An FMI should safeguard its own and its participants’ assets and minimise the risk of loss on and delay in access to these assets. An FM I’s investments should be in instruments with minimal credit, market, and liquidity risks.

Principle 17: Operational risk

An FMI should identify the plausible sources of operational risk, both internal and external, and mitigate their impact through the use of appropriate systems, policies, procedures, and controls. Systems should be designed to ensure a high degree of security and operational reliability and should have adequate, scalable capacity. Business continuity management should aim for timely recovery of operations and fulfilment of the FM I’s obligations, including in the event of a wide-scale or major disruption.


Principle 18: Access and participation requirements

An FMI should have objective, risk-based, and publicly disclosed criteria for participation, which permit fair and open access.

Principle 19: Tiered participation arrangements

An FMI should identify, monitor, and manage the material risks to the FMI arising from tiered participation arrangements.

Principle 20: FMI links

An FMI that establishes a link with one or more FMIs should identify, monitor, and manage link-related risks.


Principle 21: Efficiency and effectiveness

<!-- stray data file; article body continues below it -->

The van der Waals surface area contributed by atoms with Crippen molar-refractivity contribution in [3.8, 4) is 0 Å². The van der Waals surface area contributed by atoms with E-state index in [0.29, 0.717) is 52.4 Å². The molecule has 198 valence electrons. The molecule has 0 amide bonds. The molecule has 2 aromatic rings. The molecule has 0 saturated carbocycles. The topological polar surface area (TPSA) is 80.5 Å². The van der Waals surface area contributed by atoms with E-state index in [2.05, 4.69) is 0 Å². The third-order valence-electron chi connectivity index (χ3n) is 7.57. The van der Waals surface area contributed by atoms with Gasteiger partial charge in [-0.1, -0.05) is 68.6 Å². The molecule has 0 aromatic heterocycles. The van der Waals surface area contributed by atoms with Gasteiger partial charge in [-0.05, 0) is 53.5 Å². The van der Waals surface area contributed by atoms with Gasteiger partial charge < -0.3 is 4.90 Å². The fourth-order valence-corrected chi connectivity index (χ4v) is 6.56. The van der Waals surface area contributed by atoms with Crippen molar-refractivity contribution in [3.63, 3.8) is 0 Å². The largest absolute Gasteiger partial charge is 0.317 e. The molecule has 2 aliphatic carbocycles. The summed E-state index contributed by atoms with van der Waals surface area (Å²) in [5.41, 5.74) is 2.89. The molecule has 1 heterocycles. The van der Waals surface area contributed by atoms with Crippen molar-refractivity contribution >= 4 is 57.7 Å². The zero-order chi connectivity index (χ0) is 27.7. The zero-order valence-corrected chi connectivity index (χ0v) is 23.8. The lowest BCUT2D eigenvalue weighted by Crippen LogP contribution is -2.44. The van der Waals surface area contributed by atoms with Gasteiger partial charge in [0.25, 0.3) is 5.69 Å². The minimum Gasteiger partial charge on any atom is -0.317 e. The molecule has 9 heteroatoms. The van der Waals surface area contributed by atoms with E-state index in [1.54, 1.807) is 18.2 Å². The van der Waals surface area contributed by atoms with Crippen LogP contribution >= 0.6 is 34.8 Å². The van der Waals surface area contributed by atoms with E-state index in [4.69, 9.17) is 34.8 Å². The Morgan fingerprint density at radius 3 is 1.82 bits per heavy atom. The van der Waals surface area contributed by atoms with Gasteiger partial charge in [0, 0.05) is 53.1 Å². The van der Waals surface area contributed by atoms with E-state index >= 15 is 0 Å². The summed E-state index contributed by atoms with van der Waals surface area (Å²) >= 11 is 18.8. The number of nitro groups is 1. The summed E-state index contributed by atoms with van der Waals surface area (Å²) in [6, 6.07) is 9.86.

An FMI should be efficient and effective in meeting the requirements of its participants and the markets it serves.

Principle 22: Communication procedures and standards

An FMI should use, or at a minimum accommodate, relevant internationally accepted communication procedures and standards in order to facilitate efficient payment, clearing, settlement, and recording.


Principle 23: Disclosure of rules, key procedures, and market data

An FMI should have clear and comprehensive rules and procedures and should provide sufficient information to enable participants to have an accurate understanding of the risks, fees, and other material costs they incur by participating in the FMI. All relevant rules and key procedures should be publicly disclosed.

Principle 24: Disclosure of market data by trade repositories

A TR should provide timely and accurate data to relevant authorities and the public in line with their respective needs.


Annexure 2

1. Clearing Corporations

  1. Indian Clearing Corporation Ltd. (ICCL)
  2. MCX-SX Clearing Corporation Ltd. (MCX-SXCCL) c. National Securities Clearing Corporation Ltd. (NSCCL)

2. Depositories

  1. Central Depository Services Ltd. (CDSL)
  2. National Securities Depository Ltd (NSDL)